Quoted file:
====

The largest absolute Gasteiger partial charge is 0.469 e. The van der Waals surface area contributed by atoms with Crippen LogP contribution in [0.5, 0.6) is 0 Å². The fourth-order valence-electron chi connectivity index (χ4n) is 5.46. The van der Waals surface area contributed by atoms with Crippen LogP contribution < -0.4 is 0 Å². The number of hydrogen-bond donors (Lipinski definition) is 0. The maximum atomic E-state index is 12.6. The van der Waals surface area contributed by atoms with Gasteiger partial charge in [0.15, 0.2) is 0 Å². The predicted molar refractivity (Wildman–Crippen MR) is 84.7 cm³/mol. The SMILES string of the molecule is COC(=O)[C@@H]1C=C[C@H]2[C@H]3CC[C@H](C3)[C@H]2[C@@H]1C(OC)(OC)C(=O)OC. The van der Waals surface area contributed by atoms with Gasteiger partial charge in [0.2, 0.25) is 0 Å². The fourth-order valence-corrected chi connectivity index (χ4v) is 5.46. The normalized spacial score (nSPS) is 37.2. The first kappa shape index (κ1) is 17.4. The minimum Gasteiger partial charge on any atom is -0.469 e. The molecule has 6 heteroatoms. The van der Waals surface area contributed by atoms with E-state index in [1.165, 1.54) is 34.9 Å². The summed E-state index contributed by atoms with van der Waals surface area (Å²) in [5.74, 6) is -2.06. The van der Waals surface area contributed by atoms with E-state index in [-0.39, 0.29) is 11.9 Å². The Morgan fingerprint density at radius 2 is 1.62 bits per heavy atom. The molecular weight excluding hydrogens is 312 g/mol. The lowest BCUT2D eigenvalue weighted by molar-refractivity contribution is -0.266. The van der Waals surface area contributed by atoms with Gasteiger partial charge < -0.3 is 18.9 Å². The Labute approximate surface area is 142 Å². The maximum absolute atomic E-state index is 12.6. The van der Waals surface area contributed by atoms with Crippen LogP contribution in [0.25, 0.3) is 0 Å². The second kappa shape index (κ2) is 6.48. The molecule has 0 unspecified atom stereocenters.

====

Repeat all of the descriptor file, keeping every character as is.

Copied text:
The largest absolute Gasteiger partial charge is 0.469 e. The van der Waals surface area contributed by atoms with Crippen LogP contribution in [0.5, 0.6) is 0 Å². The fourth-order valence-electron chi connectivity index (χ4n) is 5.46. The van der Waals surface area contributed by atoms with Crippen LogP contribution < -0.4 is 0 Å². The number of hydrogen-bond donors (Lipinski definition) is 0. The maximum atomic E-state index is 12.6. The van der Waals surface area contributed by atoms with Gasteiger partial charge in [0.15, 0.2) is 0 Å². The predicted molar refractivity (Wildman–Crippen MR) is 84.7 cm³/mol. The SMILES string of the molecule is COC(=O)[C@@H]1C=C[C@H]2[C@H]3CC[C@H](C3)[C@H]2[C@@H]1C(OC)(OC)C(=O)OC. The van der Waals surface area contributed by atoms with Gasteiger partial charge in [0.2, 0.25) is 0 Å². The fourth-order valence-corrected chi connectivity index (χ4v) is 5.46. The normalized spacial score (nSPS) is 37.2. The first kappa shape index (κ1) is 17.4. The minimum Gasteiger partial charge on any atom is -0.469 e. The molecule has 6 heteroatoms. The van der Waals surface area contributed by atoms with E-state index in [1.165, 1.54) is 34.9 Å². The summed E-state index contributed by atoms with van der Waals surface area (Å²) in [5.74, 6) is -2.06. The van der Waals surface area contributed by atoms with E-state index in [-0.39, 0.29) is 11.9 Å². The Morgan fingerprint density at radius 2 is 1.62 bits per heavy atom. The molecular weight excluding hydrogens is 312 g/mol. The lowest BCUT2D eigenvalue weighted by molar-refractivity contribution is -0.266. The van der Waals surface area contributed by atoms with Gasteiger partial charge < -0.3 is 18.9 Å². The Labute approximate surface area is 142 Å². The maximum absolute atomic E-state index is 12.6. The van der Waals surface area contributed by atoms with Crippen LogP contribution in [0.25, 0.3) is 0 Å². The second kappa shape index (κ2) is 6.48. The molecule has 0 unspecified atom stereocenters.